At Gravie, we offer full-service solutions to keep your business compliant with the Affordable Care Act (ACA). The ACA can be confusing and failing to comply with ever-changing rules and regulations can be time consuming and costly to your business. Gravie works with some of the best benefit lawyers in the country to ensure our customers are compliant with all applicable rules and regulations.
This blog post provides a summary of what employers should keep in mind if they receive an ACA Employer Shared Responsibility Assessment notice from the IRS.
Employers that have been identified as owing an Affordable Care Act (ACA) Employer Shared Responsibility Assessment may be receiving a notice from the IRS in the next few weeks. The IRS has released updates to an FAQ on the topic of employer shared responsibility payments. Questions 55-58 introduce the assessment process for the 2015 tax year that will begin in the remaining months of 2017.
The IRS will send Letter 226J if it determines you owe a penalty payment.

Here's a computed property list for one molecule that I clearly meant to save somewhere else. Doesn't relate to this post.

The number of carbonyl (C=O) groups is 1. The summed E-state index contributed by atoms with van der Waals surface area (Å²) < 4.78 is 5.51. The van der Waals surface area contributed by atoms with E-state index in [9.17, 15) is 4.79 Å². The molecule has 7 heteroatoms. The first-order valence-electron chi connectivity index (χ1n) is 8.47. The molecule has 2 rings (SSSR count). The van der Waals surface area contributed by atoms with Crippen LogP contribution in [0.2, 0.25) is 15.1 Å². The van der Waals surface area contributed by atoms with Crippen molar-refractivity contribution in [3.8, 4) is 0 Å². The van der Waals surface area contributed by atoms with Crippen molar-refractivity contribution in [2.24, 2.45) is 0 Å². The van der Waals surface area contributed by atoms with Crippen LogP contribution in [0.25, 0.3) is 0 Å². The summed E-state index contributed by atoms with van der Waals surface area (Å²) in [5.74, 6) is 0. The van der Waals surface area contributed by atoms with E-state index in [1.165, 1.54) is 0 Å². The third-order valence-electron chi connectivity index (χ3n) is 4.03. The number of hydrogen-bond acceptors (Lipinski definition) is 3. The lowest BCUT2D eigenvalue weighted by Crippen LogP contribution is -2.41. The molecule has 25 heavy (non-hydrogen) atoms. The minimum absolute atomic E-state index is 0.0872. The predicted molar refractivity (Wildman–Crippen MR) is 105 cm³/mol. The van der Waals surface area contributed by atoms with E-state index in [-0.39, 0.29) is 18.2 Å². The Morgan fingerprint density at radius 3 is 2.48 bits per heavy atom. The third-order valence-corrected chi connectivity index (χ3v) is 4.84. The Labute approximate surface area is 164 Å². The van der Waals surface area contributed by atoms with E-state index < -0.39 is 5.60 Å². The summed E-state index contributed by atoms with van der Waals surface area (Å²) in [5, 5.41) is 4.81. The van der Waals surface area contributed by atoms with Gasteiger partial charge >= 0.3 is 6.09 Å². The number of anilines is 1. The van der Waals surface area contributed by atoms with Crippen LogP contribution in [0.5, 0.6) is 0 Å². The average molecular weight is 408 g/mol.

Here are a few things to keep in mind:
- Receiving a notice does not necessarily mean an employer owes a payment. There could be an error in their 1094 or 1095 forms.
- 2015 was a phase-in year for Applicable Large Employer (ALE). In 2015, the mandate required ALEs with 100 or more full-time employees to offer MEC that was both affordable and met minimum value to 70% of their full-time employees.
- The assessment is based on information the employer reported and information provided to the IRA by the state and federal exchanges regarding individuals who received premium tax credits.
- There will be a 30 day period in which to respond to the notice. The response window is measured from the printed date on the Letter.
- The Letter will include the amount of penalty the IRS believes the employer owes and instructions on how to respond both if the employer agrees or disagrees with the assessment.
- The Letter will also include a listing of full-time employees: 1) to whom the employer did not offer minimum essential coverage that was both affordable and met minimum value; and 2) who obtained a premium tax credit.
- Form 14764 will be used to respond to the IRS.
- The IRS will send an acknowledgement letter once they receive an employer’s response. If they revise the payment based on the response, it will be included in this acknowledgement.
- If an employer still disagrees with the proposed payment, they will need to file a written request for an appeal.
We hope this information was helpful! As always, you can count on Gravie to keep you compliant, and also informed.
If you’re an employer interested in getting started with Gravie, contact us today.